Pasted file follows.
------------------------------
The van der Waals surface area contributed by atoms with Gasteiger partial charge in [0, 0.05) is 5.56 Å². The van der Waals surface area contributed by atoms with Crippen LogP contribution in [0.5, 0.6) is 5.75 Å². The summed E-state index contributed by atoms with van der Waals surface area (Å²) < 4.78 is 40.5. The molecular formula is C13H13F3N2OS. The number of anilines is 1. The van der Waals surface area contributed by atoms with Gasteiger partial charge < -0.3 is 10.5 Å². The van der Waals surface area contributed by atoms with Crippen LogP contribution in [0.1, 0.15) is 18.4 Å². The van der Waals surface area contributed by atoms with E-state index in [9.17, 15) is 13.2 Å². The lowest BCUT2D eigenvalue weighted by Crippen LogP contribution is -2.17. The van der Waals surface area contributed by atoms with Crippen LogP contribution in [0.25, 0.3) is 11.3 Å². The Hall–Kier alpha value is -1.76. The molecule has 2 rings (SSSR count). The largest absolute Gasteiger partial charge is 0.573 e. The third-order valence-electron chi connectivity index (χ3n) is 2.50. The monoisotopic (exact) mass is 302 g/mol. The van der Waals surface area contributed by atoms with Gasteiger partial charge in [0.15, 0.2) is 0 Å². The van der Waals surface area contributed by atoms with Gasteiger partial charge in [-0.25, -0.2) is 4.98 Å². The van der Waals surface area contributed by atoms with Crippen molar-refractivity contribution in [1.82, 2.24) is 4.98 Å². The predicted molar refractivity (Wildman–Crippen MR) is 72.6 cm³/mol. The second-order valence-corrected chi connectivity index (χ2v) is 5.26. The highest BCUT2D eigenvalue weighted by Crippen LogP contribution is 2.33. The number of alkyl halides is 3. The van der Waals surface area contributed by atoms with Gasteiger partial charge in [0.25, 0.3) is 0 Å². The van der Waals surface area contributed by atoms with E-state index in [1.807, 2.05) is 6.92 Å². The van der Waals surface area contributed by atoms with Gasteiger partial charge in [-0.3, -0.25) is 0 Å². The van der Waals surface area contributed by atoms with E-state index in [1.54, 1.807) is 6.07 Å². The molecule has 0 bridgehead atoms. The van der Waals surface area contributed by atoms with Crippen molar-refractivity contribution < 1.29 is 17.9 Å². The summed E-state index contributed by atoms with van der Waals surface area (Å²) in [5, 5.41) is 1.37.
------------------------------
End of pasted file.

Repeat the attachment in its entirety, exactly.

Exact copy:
The van der Waals surface area contributed by atoms with Gasteiger partial charge in [0, 0.05) is 5.56 Å². The van der Waals surface area contributed by atoms with Crippen LogP contribution in [0.5, 0.6) is 5.75 Å². The summed E-state index contributed by atoms with van der Waals surface area (Å²) < 4.78 is 40.5. The molecular formula is C13H13F3N2OS. The number of anilines is 1. The van der Waals surface area contributed by atoms with Gasteiger partial charge < -0.3 is 10.5 Å². The van der Waals surface area contributed by atoms with Crippen LogP contribution in [0.1, 0.15) is 18.4 Å². The van der Waals surface area contributed by atoms with E-state index in [9.17, 15) is 13.2 Å². The lowest BCUT2D eigenvalue weighted by Crippen LogP contribution is -2.17. The van der Waals surface area contributed by atoms with Crippen LogP contribution in [0.25, 0.3) is 11.3 Å². The Hall–Kier alpha value is -1.76. The molecule has 2 rings (SSSR count). The largest absolute Gasteiger partial charge is 0.573 e. The third-order valence-electron chi connectivity index (χ3n) is 2.50. The monoisotopic (exact) mass is 302 g/mol. The van der Waals surface area contributed by atoms with Gasteiger partial charge in [0.15, 0.2) is 0 Å². The van der Waals surface area contributed by atoms with Gasteiger partial charge in [-0.25, -0.2) is 4.98 Å². The van der Waals surface area contributed by atoms with Crippen molar-refractivity contribution in [1.82, 2.24) is 4.98 Å². The predicted molar refractivity (Wildman–Crippen MR) is 72.6 cm³/mol. The second-order valence-corrected chi connectivity index (χ2v) is 5.26. The highest BCUT2D eigenvalue weighted by Crippen LogP contribution is 2.33. The number of alkyl halides is 3. The van der Waals surface area contributed by atoms with Gasteiger partial charge in [0.25, 0.3) is 0 Å². The van der Waals surface area contributed by atoms with E-state index in [1.807, 2.05) is 6.92 Å². The van der Waals surface area contributed by atoms with Gasteiger partial charge in [-0.3, -0.25) is 0 Å². The van der Waals surface area contributed by atoms with E-state index in [1.54, 1.807) is 6.07 Å². The molecule has 0 bridgehead atoms. The van der Waals surface area contributed by atoms with Crippen molar-refractivity contribution < 1.29 is 17.9 Å². The summed E-state index contributed by atoms with van der Waals surface area (Å²) in [5, 5.41) is 1.37.